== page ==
John Grade’s Monumental Installations Take Cues from Nature

by Nastia VoynovskayaPosted on

John Grade is a Seattle-based artist who creates monumental installations that significantly alter the viewers’ experience of architecture and nature. Gritty, industrial materials are Grade’s trademark. He likes his work to have weight in an almost precarious sort of way, as if the piece might give and crush the viewer at any second. Inspired by the land art movement of the ’60s and ’70s, Grade’s work echoes the scale and impact of famous Earthworks like Spiral Jetty, though most of his interventions take place inside of museum and gallery environments rather than the land itself.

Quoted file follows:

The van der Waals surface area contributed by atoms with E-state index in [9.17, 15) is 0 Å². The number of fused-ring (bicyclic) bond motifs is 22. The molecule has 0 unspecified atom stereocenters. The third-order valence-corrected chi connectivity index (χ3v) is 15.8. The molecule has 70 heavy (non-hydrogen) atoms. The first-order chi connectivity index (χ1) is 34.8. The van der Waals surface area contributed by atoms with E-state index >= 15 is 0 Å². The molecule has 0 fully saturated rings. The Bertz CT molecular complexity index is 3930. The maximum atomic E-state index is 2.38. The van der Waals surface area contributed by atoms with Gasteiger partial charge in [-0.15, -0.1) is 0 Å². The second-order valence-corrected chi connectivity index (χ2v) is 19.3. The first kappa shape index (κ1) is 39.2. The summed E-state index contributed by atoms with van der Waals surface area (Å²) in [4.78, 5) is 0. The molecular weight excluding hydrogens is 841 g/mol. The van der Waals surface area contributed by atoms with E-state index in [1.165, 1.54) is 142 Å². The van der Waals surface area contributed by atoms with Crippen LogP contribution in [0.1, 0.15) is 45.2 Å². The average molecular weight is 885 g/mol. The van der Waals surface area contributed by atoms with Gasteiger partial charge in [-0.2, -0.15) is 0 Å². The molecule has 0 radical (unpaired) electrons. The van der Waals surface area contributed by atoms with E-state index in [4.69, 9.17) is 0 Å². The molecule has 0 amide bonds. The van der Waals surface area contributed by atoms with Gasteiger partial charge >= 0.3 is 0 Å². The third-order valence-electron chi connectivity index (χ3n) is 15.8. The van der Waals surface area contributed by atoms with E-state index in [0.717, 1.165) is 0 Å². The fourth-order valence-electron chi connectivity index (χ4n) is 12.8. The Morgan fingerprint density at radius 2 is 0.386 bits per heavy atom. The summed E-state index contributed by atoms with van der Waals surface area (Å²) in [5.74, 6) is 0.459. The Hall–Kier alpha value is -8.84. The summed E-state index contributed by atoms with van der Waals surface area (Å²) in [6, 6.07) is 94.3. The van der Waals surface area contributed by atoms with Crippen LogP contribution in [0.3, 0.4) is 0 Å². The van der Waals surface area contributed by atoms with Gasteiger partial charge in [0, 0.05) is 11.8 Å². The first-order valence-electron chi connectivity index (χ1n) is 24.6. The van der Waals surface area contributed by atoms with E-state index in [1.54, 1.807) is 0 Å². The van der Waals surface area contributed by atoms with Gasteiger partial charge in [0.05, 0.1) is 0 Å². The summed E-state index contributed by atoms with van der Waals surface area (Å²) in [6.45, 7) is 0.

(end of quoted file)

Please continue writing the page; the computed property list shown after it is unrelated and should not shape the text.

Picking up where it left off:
Nonetheless, Grade forges a connection between the natural and the manmade. His piece Capacitor (pictured above), which first appeared at the Kohler Arts Center in Wisconsin in 2013, utilized a mechanism that compared historical weather data with realtime data from sensors on the museum’s roof. The more the current weather data differed from the historical norm, the more the sculpture moved and glowed. Inserting bits of architecture into nature and organic shapes into otherwise structured environments, Grade invites new perspectives on the places we inhabit.

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  1. Pingback: John Grade Creates “Middle Fork” From Plaster Casts of 140-Year-Old Tree | Hi-Fructose Magazine